I don't tend to read the meme posts of memes that I'm not participating in. And the ones that are very genre-specific just don't work for me, because as a reader/blogger I'm definitely NOT genre-specific.

My preference is definitely for 'discussion' memes - I love reading other people's opinions and being able to discuss my opinion with those bloggers (such as this meme!) in a fun and open way. I've met some amazing awesome bloggers this way that I probably wouldn't have come across otherwise, and read some books that I would never have even known about if it wasn't for other bloggers telling me about them.

What are your meme habits?  Are you a regular or sporadic participant?

Bout of Books 4.0 - Final Results



Bout of Books Read-a-Thon

After a week of reading, tweeting and challenges, Bout of Books 4.0 is finished! 

I had an awesome time, discovered some new blogs, got to know some bloggers better AND read a whole heap of books! 

Here's the final results!

Books Started Before BoB That I Completed
Divergent by Veronica Roth
The Judas Syndrome by Michael Poeltl

Books Started and Completed During BoB
Zombie Night in Canada by Jamie Friesen
The Raft by S.A. Bodeen
Zombie Fallout 2 by Mark Tufo
Silver: Acheron by Keira Michelle Telford
A Note of Madness by Tabitha Suzuma

Books Started but Not Completed
Gone by Michael Grant (254 pages)



Goals: I wanted to finish 4 books and read two others in full.  I finished 3 of the books I was already reading, and 5 more in full (only one of the ones I had planned to read!).  So although I didn't meet my specific book goal, I surpassed my general one!
Total pages read: 2010
Average pages per day: 287
Other fun stuff
I only participated in the last 10 minutes of a Twitter chat - time zones and other distractions meant I just couldn't get online at the right moment!

I had so much fun with Bout of Books and I would DEFINITELY participate again!  Thanks for everyone who made it so much fun, and to the amazing ladies who put it all together AND managed to stay sane, thank you and congratulations!

20 May 2012

The Sunday Session #4



Welcome to The Sunday Session! A Sunday Session is an Australian tradition usually held in pubs on a Sunday afternoon where people feeling a bit 'fragile' from a big weekend can listen to some chilled out music, have a late lunch, catch up with friends and maybe indulge in a little hair-of-the-dog. Usually on a Sunday I mooch about, read blogs, check out new releases and book news and just generally do SFA - so what better opportunity to look back at the past week's reading, posts and the new books I've picked up and see what's coming up this week?!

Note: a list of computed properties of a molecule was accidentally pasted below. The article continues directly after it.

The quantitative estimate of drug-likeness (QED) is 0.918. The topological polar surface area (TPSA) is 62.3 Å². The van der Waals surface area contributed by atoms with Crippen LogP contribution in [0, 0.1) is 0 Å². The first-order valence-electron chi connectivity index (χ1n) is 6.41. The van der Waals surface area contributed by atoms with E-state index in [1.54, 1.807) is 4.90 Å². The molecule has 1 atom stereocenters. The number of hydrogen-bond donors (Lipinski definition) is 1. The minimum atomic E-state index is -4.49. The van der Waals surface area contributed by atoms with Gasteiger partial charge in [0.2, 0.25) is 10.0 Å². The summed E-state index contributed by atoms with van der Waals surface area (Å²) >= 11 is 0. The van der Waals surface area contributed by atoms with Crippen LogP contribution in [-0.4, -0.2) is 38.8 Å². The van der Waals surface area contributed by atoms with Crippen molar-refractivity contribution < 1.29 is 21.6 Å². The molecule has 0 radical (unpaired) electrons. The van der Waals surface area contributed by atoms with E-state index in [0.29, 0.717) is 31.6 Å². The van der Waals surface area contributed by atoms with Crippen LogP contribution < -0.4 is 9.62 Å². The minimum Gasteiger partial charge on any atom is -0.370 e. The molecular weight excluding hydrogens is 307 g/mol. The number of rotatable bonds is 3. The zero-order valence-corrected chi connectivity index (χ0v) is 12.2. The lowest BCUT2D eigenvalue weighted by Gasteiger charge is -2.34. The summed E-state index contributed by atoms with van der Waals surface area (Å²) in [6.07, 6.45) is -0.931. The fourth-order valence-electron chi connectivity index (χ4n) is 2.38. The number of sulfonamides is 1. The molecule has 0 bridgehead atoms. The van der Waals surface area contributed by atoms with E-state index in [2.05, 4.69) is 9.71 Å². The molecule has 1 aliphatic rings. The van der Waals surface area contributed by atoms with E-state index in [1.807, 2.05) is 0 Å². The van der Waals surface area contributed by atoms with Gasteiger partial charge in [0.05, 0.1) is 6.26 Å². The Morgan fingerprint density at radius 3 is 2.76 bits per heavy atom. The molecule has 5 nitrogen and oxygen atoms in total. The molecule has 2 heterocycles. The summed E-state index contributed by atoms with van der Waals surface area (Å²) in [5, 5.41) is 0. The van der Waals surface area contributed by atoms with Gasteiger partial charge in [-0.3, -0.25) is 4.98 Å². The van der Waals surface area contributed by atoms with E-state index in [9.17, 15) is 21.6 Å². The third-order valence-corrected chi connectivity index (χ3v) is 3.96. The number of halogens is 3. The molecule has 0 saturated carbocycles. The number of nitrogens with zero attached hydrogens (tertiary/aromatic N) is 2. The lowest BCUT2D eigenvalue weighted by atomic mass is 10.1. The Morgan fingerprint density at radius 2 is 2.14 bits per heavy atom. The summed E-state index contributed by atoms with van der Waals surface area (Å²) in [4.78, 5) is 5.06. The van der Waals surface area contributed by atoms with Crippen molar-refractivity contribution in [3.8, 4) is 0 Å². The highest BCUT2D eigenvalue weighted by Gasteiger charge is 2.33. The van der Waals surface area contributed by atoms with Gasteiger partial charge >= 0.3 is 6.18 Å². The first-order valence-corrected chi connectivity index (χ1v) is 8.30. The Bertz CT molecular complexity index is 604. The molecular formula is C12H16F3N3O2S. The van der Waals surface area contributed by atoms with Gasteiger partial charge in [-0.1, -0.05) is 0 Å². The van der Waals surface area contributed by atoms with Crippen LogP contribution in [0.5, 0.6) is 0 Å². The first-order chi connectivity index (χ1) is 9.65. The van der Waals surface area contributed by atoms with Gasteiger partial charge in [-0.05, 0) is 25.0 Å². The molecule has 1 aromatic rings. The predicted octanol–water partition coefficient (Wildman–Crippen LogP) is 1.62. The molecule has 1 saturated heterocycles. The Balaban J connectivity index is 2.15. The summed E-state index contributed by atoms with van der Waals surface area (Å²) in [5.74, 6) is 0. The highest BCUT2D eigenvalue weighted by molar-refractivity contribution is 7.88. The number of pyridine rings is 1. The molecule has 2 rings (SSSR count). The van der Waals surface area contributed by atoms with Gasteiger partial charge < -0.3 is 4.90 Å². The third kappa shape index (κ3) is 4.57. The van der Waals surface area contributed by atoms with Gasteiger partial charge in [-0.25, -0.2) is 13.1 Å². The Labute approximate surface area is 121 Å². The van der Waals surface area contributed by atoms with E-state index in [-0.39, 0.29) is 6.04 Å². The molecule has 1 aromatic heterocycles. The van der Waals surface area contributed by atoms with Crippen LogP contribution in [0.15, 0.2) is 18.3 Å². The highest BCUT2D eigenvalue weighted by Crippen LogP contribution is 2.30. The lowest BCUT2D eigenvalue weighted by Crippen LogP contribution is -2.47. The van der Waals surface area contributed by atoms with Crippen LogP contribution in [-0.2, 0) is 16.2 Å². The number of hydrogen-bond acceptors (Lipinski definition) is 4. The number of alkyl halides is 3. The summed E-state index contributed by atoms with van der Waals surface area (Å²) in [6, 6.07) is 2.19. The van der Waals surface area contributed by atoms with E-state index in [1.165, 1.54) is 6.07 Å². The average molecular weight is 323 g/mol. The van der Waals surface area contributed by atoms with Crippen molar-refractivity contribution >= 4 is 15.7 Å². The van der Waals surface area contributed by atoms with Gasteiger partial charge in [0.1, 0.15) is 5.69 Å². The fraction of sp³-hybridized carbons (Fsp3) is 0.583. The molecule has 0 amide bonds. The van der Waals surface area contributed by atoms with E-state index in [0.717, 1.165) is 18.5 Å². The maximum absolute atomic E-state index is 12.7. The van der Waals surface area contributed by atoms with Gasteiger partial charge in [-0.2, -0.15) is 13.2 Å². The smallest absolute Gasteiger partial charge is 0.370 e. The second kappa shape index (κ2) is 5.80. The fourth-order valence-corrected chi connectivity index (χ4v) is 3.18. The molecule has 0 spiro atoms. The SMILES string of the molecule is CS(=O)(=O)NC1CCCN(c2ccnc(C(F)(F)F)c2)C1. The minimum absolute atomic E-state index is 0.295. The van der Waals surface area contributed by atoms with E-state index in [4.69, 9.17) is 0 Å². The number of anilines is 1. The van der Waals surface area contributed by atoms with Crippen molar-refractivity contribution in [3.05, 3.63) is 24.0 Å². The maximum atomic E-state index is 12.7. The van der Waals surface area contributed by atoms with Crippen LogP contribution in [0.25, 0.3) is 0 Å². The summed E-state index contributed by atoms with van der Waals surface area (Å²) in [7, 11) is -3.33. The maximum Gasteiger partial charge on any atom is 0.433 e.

It was a three day work week for me last week, and coupled with the extra initiative of Bout of Books 4.0 I am back in the reading groove!

Books read
The Raft by S.A. Bodeen
Zombie Night in Canada by Jamie Friesen
Divergent by Veronica Roth
The Judas Syndrome by Michael Poeltl
Zombie Fallout 2 by Mark Tufo
The Living Dead Boy and the Zombie Hunters by Rhiannon Frater
Silver: Acheron by Keira Michelle Telford


New Books
Insurgent by Veronica Roth
The Killing Floor by Craig DiLouie
Enclave by Ann Aguirre
Breakers by Edward W. Robertson

Last weeks happenings
Review: I Am Legend by Richard Matheson
Review: Four Freedoms by John Crowley
Feature: Bout of Books 4.0
Feature: The World Ends on Wednesday #5
Feature: Winners, Winners and More Winners

Giveaways
Love in Bloom Giveaway Hop
1000 Followers Celebration Giveaway

Coming Up This Week
Book Blogger Confessions - Memes
Review: Of Mice and Men by John Steinbeck
The World Ends of Wednesday #6
Review: Torn by Stephanie Guerra
TGIF @ GReads
Review: Dead City by Joe McKinney

So what have you been up to this week? Leave me a link so I can check it out - I love being nosy :-D

19 May 2012

Winners winners and more winners!

I'm SO behind in announcing these winners, but over the last month or so I have had a total of 9 winners from 5 different giveaways!

But firstly I want to say a HUGE thank you to everyone who entered my birthday giveaway - you all helped make my birthday one of the best birthdays I've had in years :-D.

Now, onto the winners:

The winner of the Lunar Love Giveaway Hop was Carolina, who chose The Perks of Being a Wallflower by Stephen Chbosky.

The winner of the Showers of Books Giveaway hop was Maryoom who chose The Fault in Our Stars by John Green.

The winner of the Fairytale Giveaway Hop was Katie who chose Cinder by Marissa Meyer.

The winner of the Spring Fling Giveaway Hop was Jewel who chose Night Embrace by Sherrilyn Kenyon

And the winners of my birthday giveaway were:

Karin chose Always a Witch by Carolyn MacCullogh

Kimberly chose Lover Reborn by J.R.Ward

Rebecca chose The Body Finder by Kimberly Derting

Cathy chose Cinder by Marissa Meyer

Nina chose Divergent by Veronica Roth

One thing I love about giveaways is the international entries, and this batch had some incredible variety - with winners from Bahrain, Mexico, the US, New Zealand, Canada, Indonesia, Germany, Australia and Ireland. I love thinking about all those books winging their way to the corners of the world!





18 May 2012

TGIF - A Book Blogger is Born



It's FRIIIIIIIIIIIIIIDAAAAAAAAAAYYYYYYYYYYY! AND a four day weekend, which I desperately need! I even slept until 12:30pm yesterday!

TGIF is hosted by GReads and poses a fun, book-related question each week:


A Book Blogger is Born: What made you decide to start your very own book blog?


In September 2011 I was posting about some books in a Goodreads group and someone asked me why didn't I write reviews of the books I read.  I hadn't actually considered it before, but I realised it was a great way to track what I had read and what I thought about those books.  And so, I started a blog pretty much just for myself - I never expected that anyone would be particularly interested in what I had to say, especially as my taste tends to run to the eclectic.